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SunOS is the kernel of the Solaris operating system

There are four types of file systems in Solaris

  1. UFS
  2. ZFS
  3. SAM & QFS

Determine type of file system in Solaris

  • The FS type field in the virtual file system table (the /etc/vfstab file)
  • The /etc/default/fs file for local file systems
  • The /etc/dfs/fstypes file for NFS file systems

Determine SPARC or x86

uname –p

Displays whether the OS is SPARC or x86

usr/sbin/prtconf grep Memory

To Find memory

Directory structure of Solaris

  1. / – Root
    • Every single file and directory starts from the root directory.
    • Only root user has write privilege under this directory.
    • / is also the root account home directory.
  2. /dev – Device files.
    • Contains device files.
    • These include terminal devices, usb, or any device attached to the system.
    • For example: /dev/tty1, /dev/usbmon0
  3. /etc – Configuration files
    • Contains configuration files required by all programs.
    • This also contains startup and shutdown shell scripts used to start/stop individual programs.
    • For example: /etc/services, /etc/resolv.conf, /etc/inetd.conf
  4. /home – Home Directories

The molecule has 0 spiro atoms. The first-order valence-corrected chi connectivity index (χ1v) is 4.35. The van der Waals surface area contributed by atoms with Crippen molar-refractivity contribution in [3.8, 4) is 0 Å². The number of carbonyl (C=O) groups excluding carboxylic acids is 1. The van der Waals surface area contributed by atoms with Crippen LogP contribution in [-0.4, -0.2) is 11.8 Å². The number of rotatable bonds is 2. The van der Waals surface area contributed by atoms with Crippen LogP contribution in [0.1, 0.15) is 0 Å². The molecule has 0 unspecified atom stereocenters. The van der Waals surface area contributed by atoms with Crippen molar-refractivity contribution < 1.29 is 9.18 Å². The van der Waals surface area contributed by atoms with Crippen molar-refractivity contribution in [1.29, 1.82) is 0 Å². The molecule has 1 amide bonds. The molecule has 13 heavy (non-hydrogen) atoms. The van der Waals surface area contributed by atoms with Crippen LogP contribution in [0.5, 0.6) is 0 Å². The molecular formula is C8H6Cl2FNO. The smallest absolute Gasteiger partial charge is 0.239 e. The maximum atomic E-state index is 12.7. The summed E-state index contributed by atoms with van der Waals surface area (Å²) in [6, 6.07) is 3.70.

• Home directories for all users to store their personal files.
    • For example: /home/john, /home/nikita
  5. /kernel – Kernel Components
    • Contains kernel components common to all platforms within a particular instruction set that are needed for booting the system.
  6. /sbin – System Binaries
    • Just like /bin, /sbin also contains binary executables.
    • But, the commands located under this directory are used typically by system administrator, for system maintenance purpose.
    • For example: fdisk, mount, swapadd
  7. /bin – User Binaries
    • this points to /usr/bin
    • All binaries are located under /usr/bin.
  8. /lib – System Libraries
    • Contains library files that supports the binaries located under /bin and /sbin
    • Library filenames are lib*.so.*
    • For example:,
  9. /mnt – Mount Directory
    • Empty folder generally used for mounting file systems.
  10. /opt – Optional add-on Applications
    • opt stands for optional.
    • Contains add-on applications from individual vendors.
    • add-on applications should be installed under either /opt/ or /opt/ sub-directory.
  11. /platform – Platform Definition files
    • Contains platform definition files.